In Majewski v. Broadalbin-Perth Central School, 169 Misc.2d 429, 653 N.Y.S.2d 822 (Sup.Ct. Fulton County 1996), Justice Ferradino was persuaded that the Act should be applied retroactively in order to preserve the efficacy of certain other provisions in the new law.Summary of this case from Lagano v. Chrysler Corp.
November 19, 1996
James P. O'Connor, New York City, and Thuillez, Ford, Gold Conolly, L.L.P., Albany (Dale M. Thuillez of counsel), for third-party defendant.
Maynard, O'Connor, Smith, Catalinotto D'Agostino, Albany (Brendan F. Baynes of counsel), for defendant and third-party plaintiff.
Caputo, Aulisi Skoda, Gloversville (Richard T. Aulisi of counsel), for plaintiff.
On December 26, 1994, plaintiff Thomas Majewski, while in the employ of Adirondack Mechanical Corporation (hereinafter Adirondack), was performing repair work on the premises of the Broadalbin-Perth Central School District. For reasons not presently relevant, he fell from a ladder, allegedly sustaining a comminuted fracture of the right wrist, a bruised chest, left hip pain, 100% chance of future degenerative arthritis in the right wrist, lumbar strain, and resultant scarring. Barred by the State's Workers' Compensation Law from bringing an action against his employer, he brought suit against the school district. In turn, on January 18, 1996, the district commenced a third-party action against Adirondack for contribution and/or indemnification, permitted by the holding of Dole v Dow Chem. Co. ( 30 N.Y.2d 143), codified in CPLR article 14. All would have proceeded as hundreds of similar cases have since Dole, except that, on September 10, 1996, Governor George Pataki signed legislation amending section 11 of the Workers' Compensation Law. The effect of the legislation was that all third-party actions for common-law indemnification and contributions against an employer were barred, except when the employee sustains a "grave injury" as defined by section 2 of the Omnibus Workers' Compensation Reform Act of 1996 (L 1996, ch 635). Pursuant to that definition, a grave injury "shall mean only one or more of the following: death, permanent and total loss of use or amputation of an arm, leg, hand or foot, loss of multiple fingers, loss of multiple toes, paraplegia or quadriplegia, total and permanent blindness, total and permanent deafness, loss of nose, loss of ear, permanent and severe facial disfigurement, loss of an index finger or an acquired injury to the brain caused by an external physical force resulting in permanent total disability". Important to the case at bar, section 88 of the Act provides for an audit by the Superintendent of Insurance "of all workers' compensation insurance carriers licensed to do business in this state * * * to determine the value as of December 31, 1996 of any reduction in reserves * * * required to be established for losses or claims * * * that result from the application of provisions established pursuant to sections two through nine of this act and the application of section 90 to these provisions". Section 90 provided that the legislation was to take effect "immediately". However, though the Governor's message accompanying his approval of the bill states that the intent of the bill was to bar pending claims, the legislation itself did not specifically refer to pending claims.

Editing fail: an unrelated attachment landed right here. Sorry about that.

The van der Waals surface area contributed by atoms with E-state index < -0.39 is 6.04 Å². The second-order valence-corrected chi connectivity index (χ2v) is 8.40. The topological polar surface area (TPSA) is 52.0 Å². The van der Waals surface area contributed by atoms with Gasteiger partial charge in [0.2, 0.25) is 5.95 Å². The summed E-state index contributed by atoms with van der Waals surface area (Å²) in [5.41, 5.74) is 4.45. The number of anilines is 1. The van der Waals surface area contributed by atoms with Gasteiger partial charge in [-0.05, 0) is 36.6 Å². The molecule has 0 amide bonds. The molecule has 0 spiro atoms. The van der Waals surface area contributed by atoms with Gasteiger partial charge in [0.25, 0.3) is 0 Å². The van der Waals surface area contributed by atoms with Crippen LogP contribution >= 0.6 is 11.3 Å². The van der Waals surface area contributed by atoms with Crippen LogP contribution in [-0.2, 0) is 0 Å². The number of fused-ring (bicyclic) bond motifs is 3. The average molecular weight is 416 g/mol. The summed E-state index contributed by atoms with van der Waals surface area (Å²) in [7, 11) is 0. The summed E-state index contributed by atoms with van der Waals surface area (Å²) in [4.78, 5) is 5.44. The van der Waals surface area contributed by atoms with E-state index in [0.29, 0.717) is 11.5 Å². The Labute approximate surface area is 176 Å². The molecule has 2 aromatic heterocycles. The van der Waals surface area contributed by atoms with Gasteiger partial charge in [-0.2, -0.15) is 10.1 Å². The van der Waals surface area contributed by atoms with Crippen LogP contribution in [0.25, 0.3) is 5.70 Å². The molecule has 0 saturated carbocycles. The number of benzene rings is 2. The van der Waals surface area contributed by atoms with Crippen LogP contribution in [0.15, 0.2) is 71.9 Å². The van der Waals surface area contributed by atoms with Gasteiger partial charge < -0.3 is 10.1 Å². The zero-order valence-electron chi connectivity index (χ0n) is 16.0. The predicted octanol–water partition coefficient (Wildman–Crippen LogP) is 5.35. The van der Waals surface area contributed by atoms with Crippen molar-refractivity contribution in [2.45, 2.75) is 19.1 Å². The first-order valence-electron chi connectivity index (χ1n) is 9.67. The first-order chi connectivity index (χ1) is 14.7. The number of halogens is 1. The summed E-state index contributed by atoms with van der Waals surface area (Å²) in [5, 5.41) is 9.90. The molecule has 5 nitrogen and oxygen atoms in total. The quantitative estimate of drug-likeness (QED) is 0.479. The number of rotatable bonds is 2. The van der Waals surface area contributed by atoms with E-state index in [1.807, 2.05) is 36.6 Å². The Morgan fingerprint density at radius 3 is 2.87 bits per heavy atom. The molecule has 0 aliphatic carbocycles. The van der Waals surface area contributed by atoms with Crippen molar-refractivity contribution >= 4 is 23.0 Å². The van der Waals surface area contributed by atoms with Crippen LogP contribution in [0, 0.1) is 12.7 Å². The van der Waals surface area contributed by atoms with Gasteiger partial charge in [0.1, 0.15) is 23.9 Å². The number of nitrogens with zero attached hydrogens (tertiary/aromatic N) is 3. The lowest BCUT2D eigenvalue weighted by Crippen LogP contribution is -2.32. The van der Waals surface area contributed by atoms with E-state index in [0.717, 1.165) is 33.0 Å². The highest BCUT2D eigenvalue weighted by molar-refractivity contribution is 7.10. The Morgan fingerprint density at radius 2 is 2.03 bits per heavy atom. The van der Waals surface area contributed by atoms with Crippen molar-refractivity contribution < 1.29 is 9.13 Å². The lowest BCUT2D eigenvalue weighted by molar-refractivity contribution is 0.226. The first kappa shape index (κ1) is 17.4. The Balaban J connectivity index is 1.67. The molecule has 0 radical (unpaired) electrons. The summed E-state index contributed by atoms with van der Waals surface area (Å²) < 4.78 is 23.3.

Adirondack has now moved for summary judgment on the ground that, first, the plaintiff did not sustain a grave injury within the meaning of the amendment, and, second, that the third-party action is now barred by Workers' Compensation Law § 11 (as amended by L 1996, ch 635). Without seriously disputing that the plaintiff did not sustain a grave injury within the meaning of the statute, a threshold truly difficult to reach, both the school district and plaintiff oppose the motion on the ground that the amendment to section 11 of the Workers' Compensation Law has no retroactive effect, and does not apply to pending actions.
Initially, the court must address the issue of whether the school district possesses a vested right to its cause of action. Though much of the parties' arguments revolve around whether it was the Legislature's intent to give the amendment retroactive effect, if the district possesses a vested right to its cause of action for indemnification and/or contribution, due process restraints would prevent retroactive elimination of that cause of action ( Periconi v State, 91 Misc.2d 823; People ex rel. Reibman v Warden, 242 App. Div. 282).